Staff Publications

Staff Publications

  • external user (warningwarning)
  • Log in as
  • language uk
  • About

    'Staff publications' is the digital repository of Wageningen University & Research

    'Staff publications' contains references to publications authored by Wageningen University staff from 1976 onward.

    Publications authored by the staff of the Research Institutes are available from 1995 onwards.

    Full text documents are added when available. The database is updated daily and currently holds about 240,000 items, of which 72,000 in open access.

    We have a manual that explains all the features 

    Current refinement(s):

    Records 1 - 5 / 5

    • help
    • print

      Print search results

    • export

      Export search results

    Check title to add to marked list
    Long-lasting effects of Early-life Antibiotic Treatment and routine Animal Handling on Gut Microbiota Composition and Immune System in Pigs
    Schokker, D. ; Zhang, J. ; Vastenhouw, S.A. ; Heilig, G.H.J. ; Smidt, H. ; Rebel, J.M.J. ; Smits, M.A. - \ 2015
    PLoS ONE 10 (2015)2. - ISSN 1932-6203
    large gene lists - intestinal microbiota - bacterial - extraction - expression - disease - health - asthma - young - diet
    Background In intensive pig husbandry systems, antibiotics are frequently administrated during early life stages to prevent respiratory and gastro-intestinal tract infections, often in combination with stressful handlings. The immediate effects of these treatments on microbial colonization and immune development have been described recently. Here we studied whether the early life administration of antibiotics has long-lasting effects on the pig’s intestinal microbial community and on gut functionality. Methodology/Principal Findings To investigate the long-lasting effect of early-life treatment, piglets were divided into three different groups receiving the following treatments: 1) no antibiotics and no stress, 2) antibiotics and no stress, and 3) antibiotics and stress. All treatments were applied at day four after birth. Sampling of jejunal content for community scale microbiota analysis, and jejunal and ileal tissue for genome-wide transcription profiling, was performed at day 55 (~8 weeks) and day 176 (~25 weeks) after birth. Antibiotic treatment in combination with or without exposure to stress was found to have long-lasting effects on host intestinal gene expression involved in a multitude of processes, including immune related processes. Conclusions/Significance The results obtained in this study indicate that early life (day 4 after birth) perturbations have long-lasting effects on the gut system, both in gene expression (day 55) as well as on microbiota composition (day 176). At day 55 high variance was observed in the microbiota data, but no significant differences between treatment groups, which is most probably due to the newly acquired microbiota during and right after weaning (day 28). Based on the observed difference in gene expression at day 55, it is hypothesized that due to the difference in immune programming during early life, the systems respond differently to the post-weaning newly acquired microbiota. As a consequence, the gut systems of the treatment groups develop into different homeostasis.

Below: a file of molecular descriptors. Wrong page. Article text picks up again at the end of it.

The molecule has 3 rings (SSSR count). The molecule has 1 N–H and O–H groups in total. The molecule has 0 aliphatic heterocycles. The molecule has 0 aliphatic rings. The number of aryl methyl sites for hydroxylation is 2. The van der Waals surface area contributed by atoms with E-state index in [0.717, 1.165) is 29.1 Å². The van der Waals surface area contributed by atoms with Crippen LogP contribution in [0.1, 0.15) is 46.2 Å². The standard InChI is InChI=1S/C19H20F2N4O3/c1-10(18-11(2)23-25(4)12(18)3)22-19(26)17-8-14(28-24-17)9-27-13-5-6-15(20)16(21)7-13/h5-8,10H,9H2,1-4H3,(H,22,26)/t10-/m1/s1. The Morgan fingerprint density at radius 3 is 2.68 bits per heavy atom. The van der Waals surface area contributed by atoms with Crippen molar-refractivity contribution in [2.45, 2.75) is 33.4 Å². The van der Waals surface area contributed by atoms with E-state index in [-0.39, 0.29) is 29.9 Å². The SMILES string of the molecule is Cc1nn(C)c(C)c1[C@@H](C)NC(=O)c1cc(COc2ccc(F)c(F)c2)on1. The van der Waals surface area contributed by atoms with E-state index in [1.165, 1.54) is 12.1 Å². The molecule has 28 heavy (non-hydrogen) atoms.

Impact of a novel protein meal on the gastrointesinal microbiota and host transciptome of larval zebrafish Danio rerio